I think he writes it so well and, in a way, compels us to redefine the meaning of "romantic". Enjoy the reading!
It was our 18th wedding anniversary. Or as we like to call it in our family, Sunday.
We had a most romantic day celebrating our 18 years of marital bliss.
Breakfast was a romantic affair of me grabbing a quick beehoon alone downstairs at the coffee shop while Joy was tasked with buying prata for my wife, as the wife got Faith and the rest of the kids ready for Sunday service.
Then lunch was another romantic meal at the Block 105 Market & Food Centre, the highlight of which was I managed to get my wife her favourite nasi lemak without too much queuing, while she fed Faith with chicken rice that Isaac queued up for (children after 10 years of age are excellent for food buying duties).
Then the wife had the romantic duty of doing the laundry plus keeping an eye on Faith, while I took Isaac with me to the office because I had work to complete. Joy had maths tuition so we had one less kid in the house, for an hour or so, which was a very welcome and romantic feeling.
At the office, I spent my Sunday working while Isaac did the English assessment book that the wife assigned him to do. Then he read a little from his book "The One and Only Ivan", that his younger sister had already completed reading some days ago. He also got to play with some of the toys in my office. This father and son briefly discussed the merits of the Suzuki Swift Bumblebee from the Takara Tomy Transformers: Alternity series of toys.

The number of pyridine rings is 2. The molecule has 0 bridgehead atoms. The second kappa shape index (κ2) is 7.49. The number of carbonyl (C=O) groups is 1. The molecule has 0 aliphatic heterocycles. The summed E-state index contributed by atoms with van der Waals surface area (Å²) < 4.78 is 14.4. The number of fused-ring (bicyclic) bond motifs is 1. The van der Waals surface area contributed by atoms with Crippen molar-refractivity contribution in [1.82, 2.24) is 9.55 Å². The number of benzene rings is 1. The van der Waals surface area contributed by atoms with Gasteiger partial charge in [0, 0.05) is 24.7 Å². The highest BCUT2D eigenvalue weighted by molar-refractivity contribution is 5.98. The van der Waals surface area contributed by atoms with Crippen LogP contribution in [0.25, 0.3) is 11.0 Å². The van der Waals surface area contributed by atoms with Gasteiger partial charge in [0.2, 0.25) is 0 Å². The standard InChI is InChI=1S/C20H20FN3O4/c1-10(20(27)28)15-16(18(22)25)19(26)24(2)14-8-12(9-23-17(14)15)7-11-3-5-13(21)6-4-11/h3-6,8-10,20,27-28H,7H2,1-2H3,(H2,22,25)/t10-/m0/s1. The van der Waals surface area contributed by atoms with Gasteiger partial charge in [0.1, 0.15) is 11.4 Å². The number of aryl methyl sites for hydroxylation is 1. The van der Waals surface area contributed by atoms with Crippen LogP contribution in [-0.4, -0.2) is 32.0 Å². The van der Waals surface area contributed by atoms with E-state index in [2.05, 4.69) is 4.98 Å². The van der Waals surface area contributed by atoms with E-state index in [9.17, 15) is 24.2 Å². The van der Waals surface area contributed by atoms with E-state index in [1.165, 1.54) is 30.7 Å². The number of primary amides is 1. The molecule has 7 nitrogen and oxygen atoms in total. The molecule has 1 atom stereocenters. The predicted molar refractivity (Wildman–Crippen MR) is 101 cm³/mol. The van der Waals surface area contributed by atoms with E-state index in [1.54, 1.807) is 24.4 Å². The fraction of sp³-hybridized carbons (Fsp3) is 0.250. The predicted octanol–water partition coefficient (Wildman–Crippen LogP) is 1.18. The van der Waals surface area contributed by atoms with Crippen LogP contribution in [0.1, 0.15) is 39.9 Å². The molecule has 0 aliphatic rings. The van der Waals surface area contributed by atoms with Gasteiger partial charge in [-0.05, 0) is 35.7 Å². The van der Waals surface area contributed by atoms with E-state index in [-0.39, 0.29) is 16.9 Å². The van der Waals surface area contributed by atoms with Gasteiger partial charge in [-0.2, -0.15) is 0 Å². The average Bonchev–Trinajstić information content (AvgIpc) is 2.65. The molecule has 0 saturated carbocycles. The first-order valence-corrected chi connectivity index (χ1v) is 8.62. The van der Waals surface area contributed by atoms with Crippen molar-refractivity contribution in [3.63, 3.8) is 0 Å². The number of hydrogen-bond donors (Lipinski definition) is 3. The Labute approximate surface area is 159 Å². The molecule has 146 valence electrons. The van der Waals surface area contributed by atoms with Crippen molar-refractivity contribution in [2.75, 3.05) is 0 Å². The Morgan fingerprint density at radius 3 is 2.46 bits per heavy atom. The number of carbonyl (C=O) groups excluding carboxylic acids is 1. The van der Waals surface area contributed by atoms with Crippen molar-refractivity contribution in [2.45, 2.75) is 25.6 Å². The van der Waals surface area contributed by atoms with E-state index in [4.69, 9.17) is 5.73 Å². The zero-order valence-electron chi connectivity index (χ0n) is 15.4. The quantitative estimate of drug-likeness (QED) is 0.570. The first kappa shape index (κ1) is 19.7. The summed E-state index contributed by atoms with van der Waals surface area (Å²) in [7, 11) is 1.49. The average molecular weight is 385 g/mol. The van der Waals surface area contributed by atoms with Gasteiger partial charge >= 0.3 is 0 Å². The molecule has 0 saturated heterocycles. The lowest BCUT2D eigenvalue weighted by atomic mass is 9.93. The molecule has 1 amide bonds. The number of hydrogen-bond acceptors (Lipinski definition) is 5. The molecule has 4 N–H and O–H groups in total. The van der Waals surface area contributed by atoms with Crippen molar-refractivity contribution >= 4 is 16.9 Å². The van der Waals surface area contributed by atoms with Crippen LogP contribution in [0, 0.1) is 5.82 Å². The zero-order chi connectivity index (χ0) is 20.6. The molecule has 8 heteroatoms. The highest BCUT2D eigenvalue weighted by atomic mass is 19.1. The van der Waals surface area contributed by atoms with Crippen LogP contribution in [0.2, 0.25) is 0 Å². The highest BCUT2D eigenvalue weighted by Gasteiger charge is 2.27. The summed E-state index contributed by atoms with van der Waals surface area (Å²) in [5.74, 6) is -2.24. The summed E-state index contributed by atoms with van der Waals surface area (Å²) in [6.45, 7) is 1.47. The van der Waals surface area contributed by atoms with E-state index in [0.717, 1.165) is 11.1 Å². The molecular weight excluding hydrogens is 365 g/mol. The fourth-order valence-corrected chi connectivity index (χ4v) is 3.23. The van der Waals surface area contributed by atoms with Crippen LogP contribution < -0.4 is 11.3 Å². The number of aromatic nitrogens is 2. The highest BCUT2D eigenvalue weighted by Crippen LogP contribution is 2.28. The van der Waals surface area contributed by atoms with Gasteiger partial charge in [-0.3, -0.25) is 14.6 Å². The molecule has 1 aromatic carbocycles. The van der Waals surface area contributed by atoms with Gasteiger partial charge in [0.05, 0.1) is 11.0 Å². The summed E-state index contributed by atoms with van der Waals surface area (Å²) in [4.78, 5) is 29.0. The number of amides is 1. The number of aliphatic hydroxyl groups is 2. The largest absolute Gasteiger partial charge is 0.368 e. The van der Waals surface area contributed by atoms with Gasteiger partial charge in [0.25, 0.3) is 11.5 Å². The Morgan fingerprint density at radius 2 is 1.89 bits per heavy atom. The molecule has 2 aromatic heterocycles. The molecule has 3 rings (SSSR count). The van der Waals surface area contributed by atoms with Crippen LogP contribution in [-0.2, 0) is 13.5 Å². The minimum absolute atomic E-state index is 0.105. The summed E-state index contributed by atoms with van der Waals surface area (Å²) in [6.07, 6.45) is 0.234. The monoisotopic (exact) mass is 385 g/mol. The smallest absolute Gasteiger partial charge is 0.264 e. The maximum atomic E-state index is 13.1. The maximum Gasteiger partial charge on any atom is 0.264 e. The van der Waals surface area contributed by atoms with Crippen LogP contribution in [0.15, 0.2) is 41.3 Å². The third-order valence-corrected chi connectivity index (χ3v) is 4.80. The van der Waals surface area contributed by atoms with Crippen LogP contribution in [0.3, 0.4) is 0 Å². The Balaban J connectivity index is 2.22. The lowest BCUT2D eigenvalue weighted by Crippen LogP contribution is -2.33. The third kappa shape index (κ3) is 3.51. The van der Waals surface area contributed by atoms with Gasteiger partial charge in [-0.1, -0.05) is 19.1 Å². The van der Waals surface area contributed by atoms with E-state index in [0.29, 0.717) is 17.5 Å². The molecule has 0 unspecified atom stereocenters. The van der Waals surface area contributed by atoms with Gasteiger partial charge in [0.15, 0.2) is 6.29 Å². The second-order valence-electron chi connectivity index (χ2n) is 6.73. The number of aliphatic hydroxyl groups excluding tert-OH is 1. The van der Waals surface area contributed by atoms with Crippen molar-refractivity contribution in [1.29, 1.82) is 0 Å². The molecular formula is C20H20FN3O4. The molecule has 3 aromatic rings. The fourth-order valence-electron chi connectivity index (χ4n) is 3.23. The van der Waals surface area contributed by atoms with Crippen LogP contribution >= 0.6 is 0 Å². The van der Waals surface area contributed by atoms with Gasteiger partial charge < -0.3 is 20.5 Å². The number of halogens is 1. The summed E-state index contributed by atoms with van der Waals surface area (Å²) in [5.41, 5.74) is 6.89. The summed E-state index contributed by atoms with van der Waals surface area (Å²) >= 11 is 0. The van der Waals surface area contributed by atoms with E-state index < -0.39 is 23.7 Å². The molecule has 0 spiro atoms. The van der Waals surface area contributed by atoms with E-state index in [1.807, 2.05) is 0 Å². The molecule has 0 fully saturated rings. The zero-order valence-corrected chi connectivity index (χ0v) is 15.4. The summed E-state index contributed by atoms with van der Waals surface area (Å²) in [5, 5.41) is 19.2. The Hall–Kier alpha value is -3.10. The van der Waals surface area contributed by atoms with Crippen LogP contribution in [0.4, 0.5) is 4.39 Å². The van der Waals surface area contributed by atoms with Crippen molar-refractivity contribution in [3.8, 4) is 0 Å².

After two hours at the office with my son, I locked up the office and took him to Funan Mall, where I needed to buy some DDR3 1066 RAM for the used 2009 27-inch iMac I bought for the wife to replace her aging 2006 20-inch iMac.
That 2006 iMac was still working, but I thought she deserved something that could handle HD YouTube videos, that had a bigger screen, and a speaker that didn't go pffffft when there was just a whiff of bass.
Memory is really expensive these days, $75 for one piece of 4GB. I bought a pair (wincing at the $150 bill) so I could bump the memory in the "new" iMac from 4GB to 12GB. The wife would never know the difference but I would.
I picked up the RAM and the basic wired keyboard the wife asked for and as a treat, I let Isaac browse the toy stores at the fifth level of Funan Mall. "See only," I said to my son, "Not buy ah."
He complained a little about it but was content to look at the toys on display.
Then my Mom called and said she needed a ride home from her mahjong session, and I called my wife to let her know I would be picking Mom home then we could all have dinner together when I drove back. My wife romantically managed an "OK", the kind of distracted "OK" that came from having to deal with laundry, still-wet school shoes, and a bottle of ketchup broken by Faith. My autistic firstborn likes ketchup too much, and knows where we keep it in the kitchen.
We then took the kids and my Mom out for a romantic dinner at the kopitiam. We usually have dinner at my wife's parents' place on a Sunday but my in-laws were at some RC dinner so no 夜市人生 to watch and tweet about this time.